The television landscape is filled to the brim with shows starring and centering white people. Diversity and inclusion is something I actively seek when choosing my next television show to watch, because I want to watch something that reflects the world we live in. Which is why when I kept seeing people say how good the HBO show Succession is, I vehemently kept on saying, why would I want to watch a show about rich, white people? No thanks. Rich, white people already bore and anger me in reality, so I had no need to watch a show about them. But I kept on hearing about it and how good it was, and it seemed to be getting nominated at every award show. However, I couldn’t exactly trust award shows—they’ve been known to be biased in their nominations and declared winners.
Succession is a show created by Jesse Armstrong, and may or may not be based on the notorious media tycoons, the Murdoch family. They own such outlets as Fox News, New York Post, and UK’s The Times and The Sun. Which is another reason why I didn’t want to watch the show, because not only was the show about rich, white people, but it was based off a family whose companies spread misinformation and are wildly ignorant or bigoted about so many issues. And I wasn’t sure if this was a show that would hold characters like that accountable, or make any proper commentary on it.
Yet, there came a time where I had heard from so many people, whether it was people I knew, or just people talking about it on the internet, that this show was a must watch, that my determination to not watch Succession was withered down. I was like, okay, if these people I know and love are obsessed with this show, it must not be that bad, right? So, one night I sat down in front of my tv, went onto HBO, and pressed play. And wow, had I been completely wrong about this show. I was immediately engrossed in the absolutely outrageous characters and their relationships with each other, the things happening around them, and the world. Jesse Armstrong created the best satire on the rich and powerful, and although it’s categorized as a drama at the award shows, I found myself laughing in so many instances, probably because I was watching this as someone who grew up very not rich. Honestly, if you’re someone who is rich watching this show, you most certainly don’t understand it at the level as someone who didn’t have money growing up, or presently. The foundation of this show is definitely the class divide and how out of touch from reality a lot of these mega rich, privileged people are.
I’ve also been exposed to the world of the rich through past work, and so there were things I saw on the show that I could connect to real life people. For example, there is an episode where Connor is throwing that big fancy dinner, and he gets so upset that the butter is cold that he goes in the kitchen and throws a fit, firing everyone. He claims the whole night is a disaster because of that small detail and that all of these trained chefs are incompetent at their jobs. Then, after the event is over, and everyone comes up to him saying how amazing it was, he goes back in the kitchen to congratulate everyone on a job well done. That specific scene reminded me of someone I knew, and I was doubling over with laughter at the resemblance. People like Connor exist in real life and it’s both baffling and concerning.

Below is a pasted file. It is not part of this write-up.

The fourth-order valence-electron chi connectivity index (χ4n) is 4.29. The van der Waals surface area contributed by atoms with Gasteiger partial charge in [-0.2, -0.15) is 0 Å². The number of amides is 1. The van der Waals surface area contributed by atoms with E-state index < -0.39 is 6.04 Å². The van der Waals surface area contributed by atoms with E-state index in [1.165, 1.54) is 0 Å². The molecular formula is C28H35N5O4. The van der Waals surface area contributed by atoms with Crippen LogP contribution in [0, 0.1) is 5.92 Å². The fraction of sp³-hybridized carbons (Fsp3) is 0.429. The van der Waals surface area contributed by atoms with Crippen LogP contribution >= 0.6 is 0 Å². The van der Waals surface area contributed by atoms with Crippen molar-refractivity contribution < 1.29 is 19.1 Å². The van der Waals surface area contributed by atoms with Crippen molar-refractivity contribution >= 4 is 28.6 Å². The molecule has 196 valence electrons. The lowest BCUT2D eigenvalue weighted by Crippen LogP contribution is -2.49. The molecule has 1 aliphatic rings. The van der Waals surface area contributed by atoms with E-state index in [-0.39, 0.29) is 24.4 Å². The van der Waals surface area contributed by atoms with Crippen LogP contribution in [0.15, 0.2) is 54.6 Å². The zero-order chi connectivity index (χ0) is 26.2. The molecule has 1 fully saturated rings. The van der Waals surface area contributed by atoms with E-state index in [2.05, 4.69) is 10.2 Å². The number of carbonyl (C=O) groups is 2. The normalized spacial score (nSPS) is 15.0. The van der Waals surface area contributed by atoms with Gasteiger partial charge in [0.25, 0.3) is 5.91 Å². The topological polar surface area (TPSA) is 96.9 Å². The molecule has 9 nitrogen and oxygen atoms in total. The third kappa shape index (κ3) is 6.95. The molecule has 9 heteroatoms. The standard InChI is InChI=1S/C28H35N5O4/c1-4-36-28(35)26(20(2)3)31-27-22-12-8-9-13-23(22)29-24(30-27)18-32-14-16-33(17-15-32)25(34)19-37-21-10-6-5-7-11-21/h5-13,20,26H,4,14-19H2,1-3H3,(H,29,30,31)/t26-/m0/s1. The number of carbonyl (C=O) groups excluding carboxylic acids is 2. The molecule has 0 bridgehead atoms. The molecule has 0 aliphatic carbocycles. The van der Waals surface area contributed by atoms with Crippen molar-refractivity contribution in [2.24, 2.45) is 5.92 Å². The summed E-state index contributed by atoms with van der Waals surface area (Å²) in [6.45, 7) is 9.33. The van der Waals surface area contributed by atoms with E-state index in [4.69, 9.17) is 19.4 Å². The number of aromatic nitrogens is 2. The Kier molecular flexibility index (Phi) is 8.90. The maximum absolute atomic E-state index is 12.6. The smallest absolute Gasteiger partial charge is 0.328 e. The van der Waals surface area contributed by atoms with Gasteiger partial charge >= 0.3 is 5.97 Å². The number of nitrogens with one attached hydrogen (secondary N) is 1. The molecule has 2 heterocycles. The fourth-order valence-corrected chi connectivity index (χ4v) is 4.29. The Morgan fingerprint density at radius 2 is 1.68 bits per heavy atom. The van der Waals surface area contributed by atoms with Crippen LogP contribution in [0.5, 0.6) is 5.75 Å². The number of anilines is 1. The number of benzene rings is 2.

With that scene and many others, the show does an impeccable job at displaying how rich people act towards working class people, service people, or basically anyone who isn’t at their “level.” Succession also doesn’t refrain from showing the truth about how when someone in the family does something bad or consequential, it’s covered up and that person is able to continue living their glamorous life with no accountability. Of course, these characters have their issues (I’m looking at Kendall and Roman in particular), and somehow along the way, we find ourselves empathizing with them, even if we know in reality, they would not give two fucks about us. The writing on this show is that good, that we find ourselves liking these people and rooting for some of them. We are so involved in the family drama that we take sides and feel as equally betrayed by the actions of some of them as the characters who were betrayed. The relationships, whether it’s between siblings Kendall, Roman, Shiv, and Connor, or them and their father Logan, or Roman with Gerri, or Greg with Tom, or Tom with Shiv, and so on and so forth, are so intricate and detailed, and only made better by the incredible performances of the actors behind these characters.
Succession is returning this spring for season four, and with the explosive way season three ended, I am beyond excited to see what is going to happen, especially after the teaser that was released in October. Look at me, going from refusing to watch this show to being enthusiastic about its return. I never thought I would love a show about rich, white people, but Succession is now the sole exception. It goes to show that just like one shouldn’t judge a book by its cover, don’t judge a show by its logline. So, if you are like I used to be, I understand. But, just like so many others had said to me, I will say this to you–Succession is very much worth it.